Crime and Punishment

Social Justice or Revenge?

August 15, 2016

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What’s worse, justice appears to be a zero-sum game. It always seems to come at someone else’s expense. Due to some dumb sense of righteous retribution for American slavery”€”which Asians had no part in”€”modern Asian students must surrender 450 SAT points to receive the same consideration as a black student for admission to Harvard.

In most cases, I suspect that black students would consider that to be socially just, while Asian students would deem it a grievous injustice. For the most part, social justice depends on whether you’re throwing the punch or getting hit by it.

The oft-chanted mantra “No justice, no peace!” carries an implied threat. If you don’t give us justice as we define it”€”and you don’t even get a right to define it, because you’ve been designated as the perpetrator of injustice”€”we will burn your whole city down. That’s probably why MLK posited an either/or selection between “social justice” and rioting.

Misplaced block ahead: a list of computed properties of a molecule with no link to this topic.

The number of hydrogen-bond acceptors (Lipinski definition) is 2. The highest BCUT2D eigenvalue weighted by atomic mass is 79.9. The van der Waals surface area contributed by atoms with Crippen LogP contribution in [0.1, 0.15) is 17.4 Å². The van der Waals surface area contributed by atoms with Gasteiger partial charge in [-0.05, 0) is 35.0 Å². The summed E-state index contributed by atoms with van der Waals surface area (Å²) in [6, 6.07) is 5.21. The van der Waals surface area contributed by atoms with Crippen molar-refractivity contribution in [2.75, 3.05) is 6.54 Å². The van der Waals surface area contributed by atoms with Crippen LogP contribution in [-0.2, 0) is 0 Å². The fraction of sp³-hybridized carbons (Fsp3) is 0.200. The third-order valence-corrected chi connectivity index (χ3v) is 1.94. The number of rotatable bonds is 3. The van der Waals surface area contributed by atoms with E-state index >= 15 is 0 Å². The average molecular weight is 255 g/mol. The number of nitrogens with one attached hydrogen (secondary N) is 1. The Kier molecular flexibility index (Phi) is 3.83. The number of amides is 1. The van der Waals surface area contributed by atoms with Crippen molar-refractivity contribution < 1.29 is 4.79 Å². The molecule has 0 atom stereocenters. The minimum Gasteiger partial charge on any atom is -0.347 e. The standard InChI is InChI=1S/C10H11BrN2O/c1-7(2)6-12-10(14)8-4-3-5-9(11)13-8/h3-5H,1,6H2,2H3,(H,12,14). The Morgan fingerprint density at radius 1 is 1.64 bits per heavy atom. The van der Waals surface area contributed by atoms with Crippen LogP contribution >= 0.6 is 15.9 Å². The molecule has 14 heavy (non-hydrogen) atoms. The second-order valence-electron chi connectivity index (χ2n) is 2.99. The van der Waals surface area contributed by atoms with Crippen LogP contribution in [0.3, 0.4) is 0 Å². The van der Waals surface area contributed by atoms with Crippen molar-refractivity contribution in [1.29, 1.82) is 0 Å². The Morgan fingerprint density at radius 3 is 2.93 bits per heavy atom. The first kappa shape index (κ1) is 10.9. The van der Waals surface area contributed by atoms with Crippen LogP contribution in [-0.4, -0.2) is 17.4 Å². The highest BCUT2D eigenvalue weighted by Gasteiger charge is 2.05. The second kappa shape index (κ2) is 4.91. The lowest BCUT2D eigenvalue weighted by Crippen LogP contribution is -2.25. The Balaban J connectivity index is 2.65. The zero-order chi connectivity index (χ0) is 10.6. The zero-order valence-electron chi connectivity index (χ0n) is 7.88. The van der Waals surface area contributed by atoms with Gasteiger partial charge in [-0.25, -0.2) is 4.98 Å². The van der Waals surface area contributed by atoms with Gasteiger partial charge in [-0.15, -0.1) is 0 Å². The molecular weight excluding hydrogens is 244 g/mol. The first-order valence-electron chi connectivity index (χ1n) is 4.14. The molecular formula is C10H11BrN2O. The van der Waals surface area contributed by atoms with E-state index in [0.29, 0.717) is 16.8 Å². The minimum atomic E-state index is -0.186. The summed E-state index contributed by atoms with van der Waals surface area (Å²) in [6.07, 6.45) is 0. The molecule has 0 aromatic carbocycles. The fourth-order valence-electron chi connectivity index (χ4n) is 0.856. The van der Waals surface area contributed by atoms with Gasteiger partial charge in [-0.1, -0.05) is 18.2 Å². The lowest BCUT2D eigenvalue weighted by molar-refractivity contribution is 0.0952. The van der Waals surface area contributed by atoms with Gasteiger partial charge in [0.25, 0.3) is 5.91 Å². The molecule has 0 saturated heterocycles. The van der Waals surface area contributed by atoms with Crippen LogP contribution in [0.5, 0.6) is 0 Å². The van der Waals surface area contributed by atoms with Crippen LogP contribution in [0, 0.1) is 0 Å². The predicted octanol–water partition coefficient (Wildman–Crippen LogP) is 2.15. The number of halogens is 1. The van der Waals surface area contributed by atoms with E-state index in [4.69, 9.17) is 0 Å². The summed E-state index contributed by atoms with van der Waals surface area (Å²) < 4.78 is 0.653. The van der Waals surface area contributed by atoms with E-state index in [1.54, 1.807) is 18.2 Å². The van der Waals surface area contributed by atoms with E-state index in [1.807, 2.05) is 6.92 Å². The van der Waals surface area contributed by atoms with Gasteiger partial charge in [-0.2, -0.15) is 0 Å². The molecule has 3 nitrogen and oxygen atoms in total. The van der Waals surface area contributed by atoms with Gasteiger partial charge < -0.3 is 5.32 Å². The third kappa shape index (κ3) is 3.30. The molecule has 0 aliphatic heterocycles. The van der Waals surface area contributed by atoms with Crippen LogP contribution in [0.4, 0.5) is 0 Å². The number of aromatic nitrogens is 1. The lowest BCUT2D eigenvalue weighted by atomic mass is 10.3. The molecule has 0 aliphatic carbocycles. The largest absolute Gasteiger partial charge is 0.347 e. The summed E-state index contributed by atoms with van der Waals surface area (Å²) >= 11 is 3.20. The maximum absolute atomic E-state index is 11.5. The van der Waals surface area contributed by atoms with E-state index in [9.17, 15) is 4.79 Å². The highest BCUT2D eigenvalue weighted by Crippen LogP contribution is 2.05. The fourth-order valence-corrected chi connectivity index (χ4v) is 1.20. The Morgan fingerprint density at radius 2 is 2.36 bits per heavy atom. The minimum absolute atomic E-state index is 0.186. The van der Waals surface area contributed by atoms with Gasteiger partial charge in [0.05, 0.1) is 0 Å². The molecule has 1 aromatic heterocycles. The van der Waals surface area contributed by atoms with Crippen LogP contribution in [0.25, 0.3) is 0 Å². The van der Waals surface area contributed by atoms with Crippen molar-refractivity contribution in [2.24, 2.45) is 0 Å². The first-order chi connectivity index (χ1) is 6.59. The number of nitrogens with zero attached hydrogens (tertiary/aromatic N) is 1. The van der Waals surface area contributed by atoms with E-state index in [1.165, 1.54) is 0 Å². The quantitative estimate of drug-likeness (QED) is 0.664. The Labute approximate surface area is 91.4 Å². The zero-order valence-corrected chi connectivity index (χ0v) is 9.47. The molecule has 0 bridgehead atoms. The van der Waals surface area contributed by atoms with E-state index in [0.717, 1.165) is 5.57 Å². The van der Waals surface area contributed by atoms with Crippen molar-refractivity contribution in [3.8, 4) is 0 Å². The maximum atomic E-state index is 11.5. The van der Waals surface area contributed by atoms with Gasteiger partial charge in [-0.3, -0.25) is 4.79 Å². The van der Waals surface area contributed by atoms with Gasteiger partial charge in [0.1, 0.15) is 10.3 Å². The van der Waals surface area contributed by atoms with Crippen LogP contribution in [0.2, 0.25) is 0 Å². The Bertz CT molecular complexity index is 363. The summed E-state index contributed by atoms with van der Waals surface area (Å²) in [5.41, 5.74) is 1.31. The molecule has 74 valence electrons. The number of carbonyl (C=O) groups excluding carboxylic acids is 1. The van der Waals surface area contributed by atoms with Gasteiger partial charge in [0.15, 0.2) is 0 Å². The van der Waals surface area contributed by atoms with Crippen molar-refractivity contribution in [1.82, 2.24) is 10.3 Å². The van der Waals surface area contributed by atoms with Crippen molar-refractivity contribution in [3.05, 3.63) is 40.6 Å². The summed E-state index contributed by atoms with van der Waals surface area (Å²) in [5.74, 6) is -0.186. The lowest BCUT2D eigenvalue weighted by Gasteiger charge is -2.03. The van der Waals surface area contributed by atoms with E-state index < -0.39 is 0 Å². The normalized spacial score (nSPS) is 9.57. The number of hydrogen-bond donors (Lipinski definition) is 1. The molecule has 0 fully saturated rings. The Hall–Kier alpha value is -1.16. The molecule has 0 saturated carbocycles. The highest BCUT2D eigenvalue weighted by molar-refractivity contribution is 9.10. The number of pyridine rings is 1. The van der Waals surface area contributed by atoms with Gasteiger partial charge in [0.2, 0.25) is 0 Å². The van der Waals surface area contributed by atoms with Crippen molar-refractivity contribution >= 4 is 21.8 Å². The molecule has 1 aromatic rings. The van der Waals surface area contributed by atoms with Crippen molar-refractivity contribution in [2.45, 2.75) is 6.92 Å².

It is no accident that the loudest proponents of “social justice” are either willing dupes or outright beneficiaries of unchecked government power. According to a 2006 statement by the United Nations Division for Social Policy:

Social justice is not possible without strong and coherent redistributive policies conceived and implemented by public agencies.

Friedrich Hayek, who called social justice a “mirage,” claimed that its end game was “a government with totalitarian powers.”

In a dystopian nightmare fantasy, I imagine myself standing before a rabid crowd of social justice warriors, barking at the subliterate, brainwashed throngs through a megaphone:

“What do we want?”

JUSTICE!

“When do we want it?”

NOW!

“Exactly how would you measure ‘justice’?”

[crickets]

“How much justice is enough?”

[crickets]

“So why don’t you all get jobs, quit eating my taxes for breakfast, and shut the hell up?”

[rioting and looting commence]

 

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